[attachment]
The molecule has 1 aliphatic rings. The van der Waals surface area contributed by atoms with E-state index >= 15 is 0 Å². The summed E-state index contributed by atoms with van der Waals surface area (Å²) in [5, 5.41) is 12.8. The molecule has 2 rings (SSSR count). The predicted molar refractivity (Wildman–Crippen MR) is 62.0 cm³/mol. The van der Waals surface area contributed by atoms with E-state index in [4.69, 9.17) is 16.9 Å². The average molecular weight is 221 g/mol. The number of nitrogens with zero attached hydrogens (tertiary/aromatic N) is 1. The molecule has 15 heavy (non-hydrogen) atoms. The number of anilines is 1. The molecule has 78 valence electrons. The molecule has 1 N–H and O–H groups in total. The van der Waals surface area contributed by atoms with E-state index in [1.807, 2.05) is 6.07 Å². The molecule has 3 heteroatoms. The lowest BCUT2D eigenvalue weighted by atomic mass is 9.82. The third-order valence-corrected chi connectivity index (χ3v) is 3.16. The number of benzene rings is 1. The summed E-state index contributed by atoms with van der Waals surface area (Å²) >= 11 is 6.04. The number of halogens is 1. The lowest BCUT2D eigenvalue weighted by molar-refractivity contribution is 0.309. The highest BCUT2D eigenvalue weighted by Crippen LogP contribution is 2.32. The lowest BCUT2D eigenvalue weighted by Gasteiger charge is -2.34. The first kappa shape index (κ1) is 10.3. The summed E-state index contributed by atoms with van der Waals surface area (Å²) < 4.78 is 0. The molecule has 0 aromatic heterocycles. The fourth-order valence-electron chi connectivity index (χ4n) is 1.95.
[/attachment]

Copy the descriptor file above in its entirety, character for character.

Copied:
The molecule has 1 aliphatic rings. The van der Waals surface area contributed by atoms with E-state index >= 15 is 0 Å². The summed E-state index contributed by atoms with van der Waals surface area (Å²) in [5, 5.41) is 12.8. The molecule has 2 rings (SSSR count). The predicted molar refractivity (Wildman–Crippen MR) is 62.0 cm³/mol. The van der Waals surface area contributed by atoms with E-state index in [4.69, 9.17) is 16.9 Å². The average molecular weight is 221 g/mol. The number of nitrogens with zero attached hydrogens (tertiary/aromatic N) is 1. The molecule has 15 heavy (non-hydrogen) atoms. The number of anilines is 1. The molecule has 78 valence electrons. The molecule has 1 N–H and O–H groups in total. The van der Waals surface area contributed by atoms with E-state index in [1.807, 2.05) is 6.07 Å². The molecule has 3 heteroatoms. The lowest BCUT2D eigenvalue weighted by atomic mass is 9.82. The third-order valence-corrected chi connectivity index (χ3v) is 3.16. The number of benzene rings is 1. The summed E-state index contributed by atoms with van der Waals surface area (Å²) >= 11 is 6.04. The number of halogens is 1. The lowest BCUT2D eigenvalue weighted by molar-refractivity contribution is 0.309. The highest BCUT2D eigenvalue weighted by Crippen LogP contribution is 2.32. The lowest BCUT2D eigenvalue weighted by Gasteiger charge is -2.34. The first kappa shape index (κ1) is 10.3. The summed E-state index contributed by atoms with van der Waals surface area (Å²) < 4.78 is 0. The molecule has 0 aromatic heterocycles. The fourth-order valence-electron chi connectivity index (χ4n) is 1.95.